Christmas-themed events are blossoming this weekend, with parades, concerts and festivals. Folks with a hunger for history in homes also might enjoy fund-raisers in Conway and in Atalaya at Huntington Beach State Park.
The Pilot Club of Conway will have is annual “Conway Christmas Tour of Homes” 2-6 p.m. Sunday in a self-guided tour for $15 to eight sites across Horry County’s seat
Leslie Johnson-Quick, tour coordinator, said this marks about the 10th time the club has coordinated the tour. Although plans did not pan out for a tour in 2011, club officials found this year “a lot easier to get people to participate,“ she said.
Besides Kingston Presbyterian Church and the Conway Visitor’s Center, the stops cover six homes, and visitors can go in any order, at their leisure. Johnson-Quick said they range from a bed-and-breakfast in a historic residence and two newer places in the Maple area of Conway.
“It’s a good variety of houses,” she said.
At the beginning of September, Johnson-Quick started checking to see who’d be interested in opening up for this tour, with a goal “to lock it down” for an agenda “by Halloween.”
A past president of the club of 24 members, Johnson-Quick said she has been on the committee for this tour for five years, and she’s excited about her debut in rounding up all the points for the 2012 affair. Three charities will benefit as well: the Autism Advocate Foundation; Churches Assisting People; and Fostering Hope.
Every room in Atalaya
In the northeast corridor of Georgetown County, the Friends of Huntington Beach State Park will have their third annual “Atalaya Holiday Celebration” 11 a.m.-4 p.m. Saturday.
The party spreads through the 30 rooms in Atalaya, the former winter residence of Archer and Anna Hyatt Huntington, who also founded Brookgreen Gardens across the street, between Murrells Inlet and Litchfield Beach.
The benefit for the Friends raises funds toward its park improvement projects, such as renovation of some restrooms and the boardwalk this past year, and plans to install new shower towers.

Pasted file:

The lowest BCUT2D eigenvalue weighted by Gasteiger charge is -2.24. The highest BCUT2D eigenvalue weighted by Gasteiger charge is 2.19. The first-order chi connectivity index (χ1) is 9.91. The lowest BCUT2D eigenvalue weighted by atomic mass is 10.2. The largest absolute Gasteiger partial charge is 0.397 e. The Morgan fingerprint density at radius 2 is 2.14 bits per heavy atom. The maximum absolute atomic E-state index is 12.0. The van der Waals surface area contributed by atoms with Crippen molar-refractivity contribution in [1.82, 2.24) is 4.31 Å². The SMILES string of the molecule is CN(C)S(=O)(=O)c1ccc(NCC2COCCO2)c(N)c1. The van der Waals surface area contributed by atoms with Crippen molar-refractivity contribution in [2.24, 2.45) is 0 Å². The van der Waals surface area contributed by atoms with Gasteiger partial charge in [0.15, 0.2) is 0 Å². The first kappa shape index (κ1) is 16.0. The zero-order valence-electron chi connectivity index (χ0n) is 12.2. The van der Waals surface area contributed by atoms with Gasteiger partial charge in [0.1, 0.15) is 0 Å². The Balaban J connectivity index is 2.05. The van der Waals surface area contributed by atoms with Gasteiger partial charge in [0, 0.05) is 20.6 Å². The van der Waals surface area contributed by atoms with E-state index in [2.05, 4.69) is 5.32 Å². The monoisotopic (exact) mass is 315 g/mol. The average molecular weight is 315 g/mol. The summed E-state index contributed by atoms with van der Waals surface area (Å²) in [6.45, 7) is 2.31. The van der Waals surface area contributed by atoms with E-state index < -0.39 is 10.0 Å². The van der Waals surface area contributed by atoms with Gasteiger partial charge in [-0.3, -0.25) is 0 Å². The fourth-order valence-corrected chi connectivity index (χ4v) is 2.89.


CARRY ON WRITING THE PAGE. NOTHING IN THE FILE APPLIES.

Anne Rogers of Murrells Inlet, who handles publicity for the group, said teamwork in arrangements will “have every room decorated” and that “people have really taken an interest in it.”
She said this spirit carries over from last December, when participants stepped up the decor and “really went all out” with period looks, furniture and antiques, in many parts of the Spanish Moorish-style home.
“This year, people started asking for the rooms well in advance,” Rogers said.
Having the Grand Strand Model Railroaders club return to set up a train display expanded from the 2011 event and a full lineup of music all day also will make this event on Saturday “even better,” Rogers said. Various performers will take turns, such as the Pawleys Island Concert Band playing a set at 11 a.m., a local women’s chorus twice, and a hand-bell choir, to close the afternoon.
The menu also will be enlarged, Rogers said, with an oyster roast, chicken bog and clam chowder meals among the choices for “a nominal fee” besides the $2 festival admission and park-entry charge: $5 ages 16 and older, $3.25 S.C. seniors, $3 ages 6-15.
With about 100 members making up the Friends -- locally with many “transplants from somewhere else” and with some winter vacationers -- Rogers said the group’s core of helpers “enjoy putting time, energy and love into the park as a way of welcoming tourists and our local citizens.”
“We’re all volunteers,” she said, commending everyone for lending their hand and talents. “It takes a lot of work.”